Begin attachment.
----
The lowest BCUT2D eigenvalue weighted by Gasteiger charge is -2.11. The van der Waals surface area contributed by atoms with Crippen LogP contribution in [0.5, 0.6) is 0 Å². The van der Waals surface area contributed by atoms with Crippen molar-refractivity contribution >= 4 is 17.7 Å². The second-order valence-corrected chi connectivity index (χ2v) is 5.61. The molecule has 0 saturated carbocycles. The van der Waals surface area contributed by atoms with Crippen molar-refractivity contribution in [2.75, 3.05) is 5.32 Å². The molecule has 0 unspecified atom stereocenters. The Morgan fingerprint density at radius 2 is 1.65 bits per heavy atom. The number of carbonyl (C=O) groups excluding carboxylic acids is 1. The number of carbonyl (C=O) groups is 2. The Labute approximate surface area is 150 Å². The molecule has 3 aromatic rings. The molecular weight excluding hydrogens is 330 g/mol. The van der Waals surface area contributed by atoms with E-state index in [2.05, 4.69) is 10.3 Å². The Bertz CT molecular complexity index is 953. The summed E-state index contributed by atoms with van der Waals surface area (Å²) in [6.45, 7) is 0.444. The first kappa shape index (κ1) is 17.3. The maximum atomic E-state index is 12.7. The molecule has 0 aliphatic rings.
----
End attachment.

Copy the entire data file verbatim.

The lowest BCUT2D eigenvalue weighted by Gasteiger charge is -2.11. The van der Waals surface area contributed by atoms with Crippen LogP contribution in [0.5, 0.6) is 0 Å². The van der Waals surface area contributed by atoms with Crippen molar-refractivity contribution >= 4 is 17.7 Å². The second-order valence-corrected chi connectivity index (χ2v) is 5.61. The molecule has 0 saturated carbocycles. The van der Waals surface area contributed by atoms with Crippen molar-refractivity contribution in [2.75, 3.05) is 5.32 Å². The molecule has 0 unspecified atom stereocenters. The Morgan fingerprint density at radius 2 is 1.65 bits per heavy atom. The number of carbonyl (C=O) groups excluding carboxylic acids is 1. The number of carbonyl (C=O) groups is 2. The Labute approximate surface area is 150 Å². The molecule has 3 aromatic rings. The molecular weight excluding hydrogens is 330 g/mol. The van der Waals surface area contributed by atoms with E-state index in [2.05, 4.69) is 10.3 Å². The Bertz CT molecular complexity index is 953. The summed E-state index contributed by atoms with van der Waals surface area (Å²) in [6.45, 7) is 0.444. The first kappa shape index (κ1) is 17.3. The maximum atomic E-state index is 12.7. The molecule has 0 aliphatic rings.